Tuesday, July 15, 2014

Who Has Your Company’s Twitter Password?

By Kim Tarasiewicz

Small businesses today recognize that social media can enhance a marketing strategy. Too many, however, do not think to take simple steps to secure their company’s social media accounts. 

Here are factors to keep in mind when setting up a social media presence and policy for your company:
  • Protect your password – Use the same policy for access to your company’s social media accounts as you would for your company’s other sensitive information. Limit the number of employees with the password; the more people who know the passwords, the higher your risk of a leak that will allow someone else to access your account without your permission or perhaps even your knowledge.
  • Control account use – If several employees will have access to social media accounts such as Twitter, LinkedIn or Facebook, consider using software such as HootSuite. It allows approved employees access to the accounts without giving them the actual password, thereby adding another level of security to your accounts.
  • Alert employees about phishing – Employees can be the targets of phishing emails which leave the company open to security breaches. Phishing is when you receive an email that looks as if it is from a legitimate organization but contains a link to a fake website. If these links are opened, they may capture secure passwords that employees have recently used or saved.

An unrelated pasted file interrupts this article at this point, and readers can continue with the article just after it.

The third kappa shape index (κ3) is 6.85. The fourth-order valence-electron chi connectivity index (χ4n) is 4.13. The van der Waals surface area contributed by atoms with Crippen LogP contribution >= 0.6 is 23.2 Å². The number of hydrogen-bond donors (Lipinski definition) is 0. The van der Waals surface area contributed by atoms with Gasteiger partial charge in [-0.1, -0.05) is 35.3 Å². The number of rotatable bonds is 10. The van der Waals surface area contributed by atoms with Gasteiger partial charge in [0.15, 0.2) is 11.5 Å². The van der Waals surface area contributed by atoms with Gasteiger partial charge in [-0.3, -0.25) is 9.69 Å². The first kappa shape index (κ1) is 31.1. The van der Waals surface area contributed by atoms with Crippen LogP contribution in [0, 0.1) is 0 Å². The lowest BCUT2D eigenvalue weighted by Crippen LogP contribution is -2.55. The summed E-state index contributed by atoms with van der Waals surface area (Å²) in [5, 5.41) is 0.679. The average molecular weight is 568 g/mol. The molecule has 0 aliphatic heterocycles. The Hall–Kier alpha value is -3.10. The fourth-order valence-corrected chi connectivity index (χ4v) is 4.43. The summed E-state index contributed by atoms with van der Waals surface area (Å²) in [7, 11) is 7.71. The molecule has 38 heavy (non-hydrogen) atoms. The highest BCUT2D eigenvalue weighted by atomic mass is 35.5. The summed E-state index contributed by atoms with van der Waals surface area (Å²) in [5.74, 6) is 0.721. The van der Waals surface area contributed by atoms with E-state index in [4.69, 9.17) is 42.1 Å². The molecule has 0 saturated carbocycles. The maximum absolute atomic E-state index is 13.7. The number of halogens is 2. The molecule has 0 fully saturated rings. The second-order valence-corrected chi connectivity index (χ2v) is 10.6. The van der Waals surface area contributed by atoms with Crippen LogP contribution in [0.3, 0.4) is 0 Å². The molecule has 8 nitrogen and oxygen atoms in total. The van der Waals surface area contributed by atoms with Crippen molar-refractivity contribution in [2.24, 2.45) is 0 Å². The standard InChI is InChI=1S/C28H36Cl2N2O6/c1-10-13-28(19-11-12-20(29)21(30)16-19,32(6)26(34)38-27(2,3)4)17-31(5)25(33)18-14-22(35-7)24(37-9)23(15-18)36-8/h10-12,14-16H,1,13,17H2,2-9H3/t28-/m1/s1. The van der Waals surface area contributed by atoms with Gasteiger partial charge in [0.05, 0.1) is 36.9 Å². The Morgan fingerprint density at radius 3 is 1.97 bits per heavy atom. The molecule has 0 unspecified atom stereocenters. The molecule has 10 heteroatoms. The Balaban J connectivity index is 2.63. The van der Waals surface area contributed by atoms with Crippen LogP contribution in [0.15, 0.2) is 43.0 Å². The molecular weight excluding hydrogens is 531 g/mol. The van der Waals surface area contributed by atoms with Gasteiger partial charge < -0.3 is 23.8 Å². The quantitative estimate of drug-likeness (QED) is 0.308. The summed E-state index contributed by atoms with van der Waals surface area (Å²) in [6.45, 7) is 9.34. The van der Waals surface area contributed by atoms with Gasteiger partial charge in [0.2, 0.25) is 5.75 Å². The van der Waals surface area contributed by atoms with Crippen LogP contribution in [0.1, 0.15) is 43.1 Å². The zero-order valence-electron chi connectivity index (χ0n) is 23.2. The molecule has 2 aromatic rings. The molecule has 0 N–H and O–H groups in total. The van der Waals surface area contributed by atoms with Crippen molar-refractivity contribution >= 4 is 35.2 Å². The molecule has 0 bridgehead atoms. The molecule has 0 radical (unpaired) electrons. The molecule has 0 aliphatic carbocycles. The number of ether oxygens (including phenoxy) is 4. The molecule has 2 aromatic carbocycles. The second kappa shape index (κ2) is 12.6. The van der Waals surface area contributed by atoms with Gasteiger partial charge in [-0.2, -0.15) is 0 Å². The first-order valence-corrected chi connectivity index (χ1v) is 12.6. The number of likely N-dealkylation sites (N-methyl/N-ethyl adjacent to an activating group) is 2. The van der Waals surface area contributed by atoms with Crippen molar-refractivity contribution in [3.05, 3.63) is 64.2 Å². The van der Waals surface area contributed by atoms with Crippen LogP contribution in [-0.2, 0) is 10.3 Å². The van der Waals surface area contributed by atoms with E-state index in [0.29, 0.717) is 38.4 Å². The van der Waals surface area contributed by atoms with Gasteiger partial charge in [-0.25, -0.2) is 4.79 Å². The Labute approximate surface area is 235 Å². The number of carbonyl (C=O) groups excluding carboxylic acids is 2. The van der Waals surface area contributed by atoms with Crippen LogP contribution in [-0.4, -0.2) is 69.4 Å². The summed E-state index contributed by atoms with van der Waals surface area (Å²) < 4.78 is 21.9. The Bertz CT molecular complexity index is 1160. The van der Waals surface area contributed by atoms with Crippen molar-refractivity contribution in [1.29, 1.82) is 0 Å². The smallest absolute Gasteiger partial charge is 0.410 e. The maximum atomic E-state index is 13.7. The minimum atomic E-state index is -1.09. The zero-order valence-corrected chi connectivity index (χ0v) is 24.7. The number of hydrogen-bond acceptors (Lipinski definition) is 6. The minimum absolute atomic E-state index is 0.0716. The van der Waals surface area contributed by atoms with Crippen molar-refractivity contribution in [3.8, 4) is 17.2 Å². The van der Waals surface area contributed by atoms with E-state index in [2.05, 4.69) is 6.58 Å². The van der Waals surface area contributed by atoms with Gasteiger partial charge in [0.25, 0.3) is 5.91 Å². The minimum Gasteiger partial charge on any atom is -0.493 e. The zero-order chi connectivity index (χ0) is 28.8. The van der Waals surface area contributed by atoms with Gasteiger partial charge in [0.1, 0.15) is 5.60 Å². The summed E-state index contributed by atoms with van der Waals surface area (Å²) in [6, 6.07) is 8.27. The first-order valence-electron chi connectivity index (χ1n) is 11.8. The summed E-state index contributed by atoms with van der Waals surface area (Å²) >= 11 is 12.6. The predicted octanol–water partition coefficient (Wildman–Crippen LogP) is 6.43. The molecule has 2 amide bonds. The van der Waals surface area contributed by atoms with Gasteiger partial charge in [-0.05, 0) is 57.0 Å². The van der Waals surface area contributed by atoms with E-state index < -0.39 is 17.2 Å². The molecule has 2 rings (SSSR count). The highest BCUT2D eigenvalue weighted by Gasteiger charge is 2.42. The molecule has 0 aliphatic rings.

• Set security policies – Don’t assume your employees know all the rules regarding online security; take time to make them aware. Clearly include social media rules in company handbooks and security-related policies. Social networks have privacy settings that need to be administered on all sites so that your social media platform is not left open to attack.
  • Provide training - Require employees to learn about security measures for their personal accounts and suggest they use maximum privacy settings. This will make them more aware of security settings and policies so if employees “share” company social media pages and links, they are doing so in a more secure manner.
  • Monitor your sites - All corporate accounts should be monitored regularly and kept up to date by an assigned person or committee. Often, organizations set up social accounts and then don’t update the password on a regular basis, which makes it easier for accounts to be hacked.
  • Create a crisis plan – If you find immoral, illegal or offensive content on your social media channels, you want to be able to stop it immediately, so determine ahead of time who will be assigned to deleting inappropriate postings and responding to or handling damage control. 

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